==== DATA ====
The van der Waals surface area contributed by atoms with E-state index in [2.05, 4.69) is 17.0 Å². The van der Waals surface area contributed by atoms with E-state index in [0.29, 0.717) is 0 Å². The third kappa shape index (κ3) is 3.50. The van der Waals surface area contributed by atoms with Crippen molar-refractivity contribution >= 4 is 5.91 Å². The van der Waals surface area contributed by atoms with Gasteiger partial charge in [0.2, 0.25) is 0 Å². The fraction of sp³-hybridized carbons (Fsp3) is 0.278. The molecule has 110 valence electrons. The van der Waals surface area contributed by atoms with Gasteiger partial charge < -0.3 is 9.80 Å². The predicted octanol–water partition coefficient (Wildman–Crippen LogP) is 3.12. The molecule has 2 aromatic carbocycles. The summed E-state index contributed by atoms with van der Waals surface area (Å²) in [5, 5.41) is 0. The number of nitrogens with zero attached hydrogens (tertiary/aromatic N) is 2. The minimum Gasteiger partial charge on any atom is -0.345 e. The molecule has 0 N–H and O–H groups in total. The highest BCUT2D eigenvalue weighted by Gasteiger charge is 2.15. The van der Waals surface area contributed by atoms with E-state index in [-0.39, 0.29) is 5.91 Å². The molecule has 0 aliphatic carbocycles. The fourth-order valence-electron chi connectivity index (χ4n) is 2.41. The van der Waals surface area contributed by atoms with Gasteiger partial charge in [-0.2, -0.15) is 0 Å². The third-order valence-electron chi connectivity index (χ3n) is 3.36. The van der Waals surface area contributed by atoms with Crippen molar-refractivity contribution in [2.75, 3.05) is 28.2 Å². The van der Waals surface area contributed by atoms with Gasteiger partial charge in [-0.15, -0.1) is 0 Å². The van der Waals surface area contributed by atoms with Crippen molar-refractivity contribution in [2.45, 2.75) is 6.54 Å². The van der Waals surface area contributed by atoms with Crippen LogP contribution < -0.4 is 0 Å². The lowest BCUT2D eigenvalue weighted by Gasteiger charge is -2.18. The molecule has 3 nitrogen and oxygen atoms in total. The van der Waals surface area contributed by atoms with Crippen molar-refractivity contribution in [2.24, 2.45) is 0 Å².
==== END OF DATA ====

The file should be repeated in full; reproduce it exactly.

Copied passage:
The van der Waals surface area contributed by atoms with E-state index in [2.05, 4.69) is 17.0 Å². The van der Waals surface area contributed by atoms with E-state index in [0.29, 0.717) is 0 Å². The third kappa shape index (κ3) is 3.50. The van der Waals surface area contributed by atoms with Crippen molar-refractivity contribution >= 4 is 5.91 Å². The van der Waals surface area contributed by atoms with Gasteiger partial charge in [0.2, 0.25) is 0 Å². The fraction of sp³-hybridized carbons (Fsp3) is 0.278. The molecule has 110 valence electrons. The van der Waals surface area contributed by atoms with Gasteiger partial charge < -0.3 is 9.80 Å². The predicted octanol–water partition coefficient (Wildman–Crippen LogP) is 3.12. The molecule has 2 aromatic carbocycles. The summed E-state index contributed by atoms with van der Waals surface area (Å²) in [5, 5.41) is 0. The number of nitrogens with zero attached hydrogens (tertiary/aromatic N) is 2. The minimum Gasteiger partial charge on any atom is -0.345 e. The molecule has 0 N–H and O–H groups in total. The highest BCUT2D eigenvalue weighted by Gasteiger charge is 2.15. The van der Waals surface area contributed by atoms with E-state index in [-0.39, 0.29) is 5.91 Å². The molecule has 0 aliphatic carbocycles. The fourth-order valence-electron chi connectivity index (χ4n) is 2.41. The van der Waals surface area contributed by atoms with Gasteiger partial charge in [-0.2, -0.15) is 0 Å². The third-order valence-electron chi connectivity index (χ3n) is 3.36. The van der Waals surface area contributed by atoms with Crippen molar-refractivity contribution in [2.75, 3.05) is 28.2 Å². The van der Waals surface area contributed by atoms with Gasteiger partial charge in [-0.15, -0.1) is 0 Å². The van der Waals surface area contributed by atoms with Crippen molar-refractivity contribution in [2.45, 2.75) is 6.54 Å². The van der Waals surface area contributed by atoms with Crippen LogP contribution < -0.4 is 0 Å². The lowest BCUT2D eigenvalue weighted by Gasteiger charge is -2.18. The molecule has 3 nitrogen and oxygen atoms in total. The van der Waals surface area contributed by atoms with Crippen molar-refractivity contribution in [2.24, 2.45) is 0 Å².